I remember my first remembrance day. My family had immigrated to a strange country “Canada”. It’s a country that I’ve never heard of, where it was cold and clean, two concepts that were foreign to to a nine-year old. I went to school expecting a normal day, but close to 11am, we were called to assembly. Most people were wearing black, and Mrs. Marsh pinned this strange red flower over my heart. I tried to string together words to ask what this was all for, but not knowing enough of the language, I kept quiet and stared. I didn’t know that it was a somber occasion, I wasn’t aware that we were commemorating the sacrifices of brave men and women who made our way of life possible.

Take one minute. Think about it : Imagine a soldier’s grave. Imagine learning the name of that soldier, out of curiosity, looking him up. Learning about his family, his life. Maybe even you can find letters or little insights into who he was, where was he before he was drafted? What did he love to read, or play? What was his favourite colour, maybe he had some neat hobby. He had memories of childhood, songs he sung with his friends when he went out drinking or maybe he was the type to quietly read, instead.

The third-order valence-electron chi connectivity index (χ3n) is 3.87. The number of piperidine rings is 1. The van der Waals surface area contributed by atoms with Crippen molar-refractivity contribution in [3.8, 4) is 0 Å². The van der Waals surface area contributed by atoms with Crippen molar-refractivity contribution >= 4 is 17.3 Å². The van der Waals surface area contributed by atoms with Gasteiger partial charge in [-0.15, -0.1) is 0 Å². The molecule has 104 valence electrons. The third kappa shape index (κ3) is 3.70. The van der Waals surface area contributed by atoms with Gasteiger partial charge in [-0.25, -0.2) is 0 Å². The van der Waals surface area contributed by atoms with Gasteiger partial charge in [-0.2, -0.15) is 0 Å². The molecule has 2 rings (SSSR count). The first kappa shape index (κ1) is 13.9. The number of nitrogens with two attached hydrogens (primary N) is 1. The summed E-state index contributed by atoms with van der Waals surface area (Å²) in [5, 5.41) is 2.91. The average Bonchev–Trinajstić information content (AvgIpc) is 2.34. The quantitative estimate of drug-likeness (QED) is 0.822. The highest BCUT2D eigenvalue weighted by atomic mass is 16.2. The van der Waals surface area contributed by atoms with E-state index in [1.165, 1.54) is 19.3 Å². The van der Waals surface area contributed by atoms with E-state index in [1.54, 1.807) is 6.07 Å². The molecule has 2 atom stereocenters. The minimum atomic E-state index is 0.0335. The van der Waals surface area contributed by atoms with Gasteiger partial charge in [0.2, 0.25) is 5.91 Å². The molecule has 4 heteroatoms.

In a way, he’d never know you. You could’ve passed him by and he’d probably have just nodded or smiled, not knowing who you were. In his life you’d be a phantom, one he’d never really notice or know of. Cemeteries in Europe and everywhere else are full of these graves, some still meticulously kept, many of them nameless, all of them young, in the prime of life. They volunteered for war. They left behind everything they knew, everything they cared for to fight because it was right. Because it was required of them to defend their country.

He doesn’t know us. He wasn’t even given a chance. How different our world would be without them.

Today, especially today, I am glad I am Canadian. With Britain deciding to leave and the apocalypse officially starting in the United States, I’m extremely thankful that I am a part of a nation which welcomes immigrants, which is known to the world for being overly polite and in which everyone has access to universal healthcare and enjoy the full protection of the law.

Today, we remember. Take a poppy. Wear it with pride.